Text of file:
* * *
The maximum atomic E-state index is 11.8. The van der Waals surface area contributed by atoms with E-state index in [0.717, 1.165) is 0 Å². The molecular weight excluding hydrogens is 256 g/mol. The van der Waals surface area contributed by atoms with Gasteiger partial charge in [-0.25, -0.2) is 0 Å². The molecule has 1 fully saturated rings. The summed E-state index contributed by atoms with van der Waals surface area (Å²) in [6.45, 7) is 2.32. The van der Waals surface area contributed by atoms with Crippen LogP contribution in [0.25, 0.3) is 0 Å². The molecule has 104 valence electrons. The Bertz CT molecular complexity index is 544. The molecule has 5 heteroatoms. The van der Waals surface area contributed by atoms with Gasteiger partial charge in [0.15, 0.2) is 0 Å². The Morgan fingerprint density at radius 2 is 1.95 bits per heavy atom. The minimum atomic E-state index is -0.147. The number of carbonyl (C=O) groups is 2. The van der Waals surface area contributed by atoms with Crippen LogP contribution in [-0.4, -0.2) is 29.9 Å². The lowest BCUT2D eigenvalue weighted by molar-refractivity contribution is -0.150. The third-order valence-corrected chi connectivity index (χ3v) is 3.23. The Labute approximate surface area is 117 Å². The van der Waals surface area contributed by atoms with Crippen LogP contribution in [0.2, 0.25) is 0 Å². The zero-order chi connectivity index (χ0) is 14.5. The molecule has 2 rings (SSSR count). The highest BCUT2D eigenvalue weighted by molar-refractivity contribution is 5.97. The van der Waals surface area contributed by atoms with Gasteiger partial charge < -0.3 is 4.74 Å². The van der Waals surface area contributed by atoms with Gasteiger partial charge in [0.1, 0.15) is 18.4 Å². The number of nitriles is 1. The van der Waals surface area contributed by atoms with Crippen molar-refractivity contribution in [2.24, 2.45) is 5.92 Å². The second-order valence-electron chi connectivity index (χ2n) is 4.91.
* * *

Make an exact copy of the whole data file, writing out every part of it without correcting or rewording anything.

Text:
The maximum atomic E-state index is 11.8. The van der Waals surface area contributed by atoms with E-state index in [0.717, 1.165) is 0 Å². The molecular weight excluding hydrogens is 256 g/mol. The van der Waals surface area contributed by atoms with Gasteiger partial charge in [-0.25, -0.2) is 0 Å². The molecule has 1 fully saturated rings. The summed E-state index contributed by atoms with van der Waals surface area (Å²) in [6.45, 7) is 2.32. The van der Waals surface area contributed by atoms with Crippen LogP contribution in [0.25, 0.3) is 0 Å². The molecule has 104 valence electrons. The Bertz CT molecular complexity index is 544. The molecule has 5 heteroatoms. The van der Waals surface area contributed by atoms with Gasteiger partial charge in [0.15, 0.2) is 0 Å². The Morgan fingerprint density at radius 2 is 1.95 bits per heavy atom. The minimum atomic E-state index is -0.147. The number of carbonyl (C=O) groups is 2. The van der Waals surface area contributed by atoms with Crippen LogP contribution in [-0.4, -0.2) is 29.9 Å². The lowest BCUT2D eigenvalue weighted by molar-refractivity contribution is -0.150. The third-order valence-corrected chi connectivity index (χ3v) is 3.23. The Labute approximate surface area is 117 Å². The van der Waals surface area contributed by atoms with Crippen LogP contribution in [0.2, 0.25) is 0 Å². The zero-order chi connectivity index (χ0) is 14.5. The molecule has 2 rings (SSSR count). The highest BCUT2D eigenvalue weighted by molar-refractivity contribution is 5.97. The van der Waals surface area contributed by atoms with Gasteiger partial charge < -0.3 is 4.74 Å². The van der Waals surface area contributed by atoms with Gasteiger partial charge in [0.1, 0.15) is 18.4 Å². The number of nitriles is 1. The van der Waals surface area contributed by atoms with Crippen molar-refractivity contribution in [2.24, 2.45) is 5.92 Å². The second-order valence-electron chi connectivity index (χ2n) is 4.91.